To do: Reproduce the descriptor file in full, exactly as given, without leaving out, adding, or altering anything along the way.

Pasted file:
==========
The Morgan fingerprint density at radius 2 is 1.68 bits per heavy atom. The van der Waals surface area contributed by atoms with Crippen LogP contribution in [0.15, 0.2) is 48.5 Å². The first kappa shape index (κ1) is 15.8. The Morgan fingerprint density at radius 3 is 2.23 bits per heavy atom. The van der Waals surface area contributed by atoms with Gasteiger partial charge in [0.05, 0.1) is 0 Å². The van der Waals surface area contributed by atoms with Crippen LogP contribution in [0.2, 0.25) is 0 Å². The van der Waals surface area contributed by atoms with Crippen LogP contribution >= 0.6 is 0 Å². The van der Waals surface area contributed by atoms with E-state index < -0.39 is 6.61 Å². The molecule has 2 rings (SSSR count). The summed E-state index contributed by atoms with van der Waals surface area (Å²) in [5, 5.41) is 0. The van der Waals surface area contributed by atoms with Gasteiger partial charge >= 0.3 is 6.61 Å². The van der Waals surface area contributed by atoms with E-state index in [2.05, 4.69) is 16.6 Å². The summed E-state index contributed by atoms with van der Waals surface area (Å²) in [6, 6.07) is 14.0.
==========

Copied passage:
The Morgan fingerprint density at radius 2 is 1.68 bits per heavy atom. The van der Waals surface area contributed by atoms with Crippen LogP contribution in [0.15, 0.2) is 48.5 Å². The first kappa shape index (κ1) is 15.8. The Morgan fingerprint density at radius 3 is 2.23 bits per heavy atom. The van der Waals surface area contributed by atoms with Gasteiger partial charge in [0.05, 0.1) is 0 Å². The van der Waals surface area contributed by atoms with Crippen LogP contribution in [0.2, 0.25) is 0 Å². The van der Waals surface area contributed by atoms with Crippen LogP contribution >= 0.6 is 0 Å². The van der Waals surface area contributed by atoms with E-state index < -0.39 is 6.61 Å². The molecule has 2 rings (SSSR count). The summed E-state index contributed by atoms with van der Waals surface area (Å²) in [5, 5.41) is 0. The van der Waals surface area contributed by atoms with Gasteiger partial charge >= 0.3 is 6.61 Å². The van der Waals surface area contributed by atoms with E-state index in [2.05, 4.69) is 16.6 Å². The summed E-state index contributed by atoms with van der Waals surface area (Å²) in [6, 6.07) is 14.0.